Quick Defibrillation Not Tied to Better Survival in Hospitalized Kids With Cardiac Arrest

Veronica Hackethal, MD

September 25, 2018

Earlier time to first defibrillation in children with an in-hospital cardiac arrest is not linked to increased survival to discharge, according to a study published online September 21 in JAMA Network Open.

The study also found that time to first shock was not linked to improved 24-hour survival, return of circulation, or favorable neurological outcomes.

"Contrary to published adult [in-hospital cardiac arrest] and pediatric [out-of-hospital cardiac arrest] data, we did not observe a significant association between time to first defibrillation attempt and survival to hospital discharge," write Elizabeth Hunt, MD, MPH, from Johns Hopkins University in Baltimore, Maryland, and colleagues with the American Heart Association's Get With The Guidelines–Resuscitation Investigators.

About 6000 children in the United States experience an in-hospital cardiac arrest each year, and about 10% to 15% of these children have a cardiac rhythm requiring defibrillation. Since 1977, guidelines have recommended early defibrillation in pediatric cardiac arrest. Current European and American Heart Association guidelines continue to recommend early defibrillation in children.

Although delayed defibrillation in adults has been linked to decreased survival, no large population studies have evaluated the issue in children.

To see how time to first defibrillation affects outcomes in children, researchers conducted an observational cohort study using data from the Get With the Guidelines–Resuscitation national registry. The registry is sponsored by the American Heart Association, with the aim of improving outcomes after in-hospital cardiac arrest.

The analysis included 477 children younger than 18 years (median age, 4 years; 60% boys) who experienced an in-hospital cardiac arrest in one of 113 hospitals between January 2000 and December 2015. Included children experienced a shockable rhythm (pulseless ventricular tachycardia or ventricular fibrillation) and at least one attempt at defibrillation.

The primary outcome was survival to hospital discharge. Results were adjusted for age, sex, type of illness, preexisting conditions, location within the hospital, and time of cardiac arrest, as well as hospital and cardiac arrest characteristics.

Seventy-one percent of included children had a first defibrillation attempt within 2 minutes of loss of pulse, with a median time to first attempt of 1 minute. Children in intensive care were significantly more likely to be shocked within 2 minutes or less compared with children hospitalized on wards (72% vs 48%; P = .01). Overall, 38% of children survived to hospital discharge.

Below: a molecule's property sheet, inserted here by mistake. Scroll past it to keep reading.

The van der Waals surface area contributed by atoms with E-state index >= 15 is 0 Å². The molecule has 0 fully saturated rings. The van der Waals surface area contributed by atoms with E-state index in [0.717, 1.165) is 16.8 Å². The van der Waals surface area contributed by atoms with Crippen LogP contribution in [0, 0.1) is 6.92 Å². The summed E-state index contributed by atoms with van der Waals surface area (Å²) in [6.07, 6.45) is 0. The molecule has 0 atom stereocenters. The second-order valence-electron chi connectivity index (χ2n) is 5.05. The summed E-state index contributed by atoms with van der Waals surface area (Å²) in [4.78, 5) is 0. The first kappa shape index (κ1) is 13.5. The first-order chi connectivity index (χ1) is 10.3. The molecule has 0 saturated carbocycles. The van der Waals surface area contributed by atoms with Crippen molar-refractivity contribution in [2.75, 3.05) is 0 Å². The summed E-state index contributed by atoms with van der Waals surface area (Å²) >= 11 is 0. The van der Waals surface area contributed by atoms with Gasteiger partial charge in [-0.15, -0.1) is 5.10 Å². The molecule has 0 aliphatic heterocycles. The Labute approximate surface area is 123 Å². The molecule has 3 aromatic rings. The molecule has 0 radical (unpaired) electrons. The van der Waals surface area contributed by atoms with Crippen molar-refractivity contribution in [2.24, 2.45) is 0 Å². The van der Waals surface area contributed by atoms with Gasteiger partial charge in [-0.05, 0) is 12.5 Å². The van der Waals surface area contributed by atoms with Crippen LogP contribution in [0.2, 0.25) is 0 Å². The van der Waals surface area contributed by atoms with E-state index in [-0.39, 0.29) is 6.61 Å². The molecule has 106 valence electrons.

Children who received first defibrillation in 2 minutes or less showed no difference in survival compared with those for whom defibrillation was delayed more than 2 minutes (adjusted relative risk [aRR], 0.99; 95% confidence interval [CI], 0.75 - 1.30; P = .93).

In addition, time to defibrillation was not linked to return of circulation (aRR per minute increase, 0.99; 95% CI, 0.98 - 1.01; P = .42), 24-hour survival (aRR per minute increase, 0.99; 95% CI, 0.96 - 1.01; P = .37), or favorable neurologic outcomes (aRR per minute increase, 0.98; 95% CI, 0.90 - 1.07; P = .68).

"The lack of association between earlier time to first defibrillation attempt and survival is difficult to fully understand," writes Alexis Topjian, MD, MSCE. in an accompanying commentary.

The authors provided several possible explanations, but also acknowledge that they do not have a single explanation for these results. However, it seems likely that children who experience in-hospital cardiac arrests are different from adults, according to Topjian.

In this study, 78% of pediatric cardiac arrests happened in the intensive care unit, whereas most adult cardiac arrests occur on the wards. As a result, 96% of children were highly monitored, 97% of cardiac arrests were witnessed, and most had near immediate cardiopulmonary resuscitation, which may have kept the heart muscle perfused. Also, cardiac arrest may be different in critically ill children than in adults, for whom coronary artery disease causes most cardiac arrest.

Topjian points to one additional issue: the study may have been too small, and some cardiac events or time to first defibrillation may have been incorrectly recorded in the chart, which could have biased results.

However, Topjian stresses that the importance of this study lays in highlighting recent improvements in pediatric resuscitation. "Over the last 2 decades, survival from pediatric [in-hospital cardiac arrest] has increased from 14% to 39% without an increase in neurologic morbidity," Topjian notes.

"While pediatric and adult cardiac arrest differ in both epidemiology and pathophysiology, the lack of difference in survival to discharge attributable to defibrillation in this study is far from final," he concluded. "In fact, the most impressive findings in this study are that 73% of children achieved return of circulation and 38% survived to discharge."

One or more authors reports receiving grants, honoraria, reimbursement, travel expenses, and/or personal fees from one or more of the following: the National Institutes of Health, Zoll Medical Corporation, and/or the National Heart, Lung, and Blood Institute during the conduct of the study. In addition, two study authors have patents on educational technology for which Zoll Medical Corporation has a nonexclusive license. Topjian has disclosed no relevant financial relationships.

JAMA Network Open. 2018;1(5):e182643, e182653. Article full text, Editorial full text

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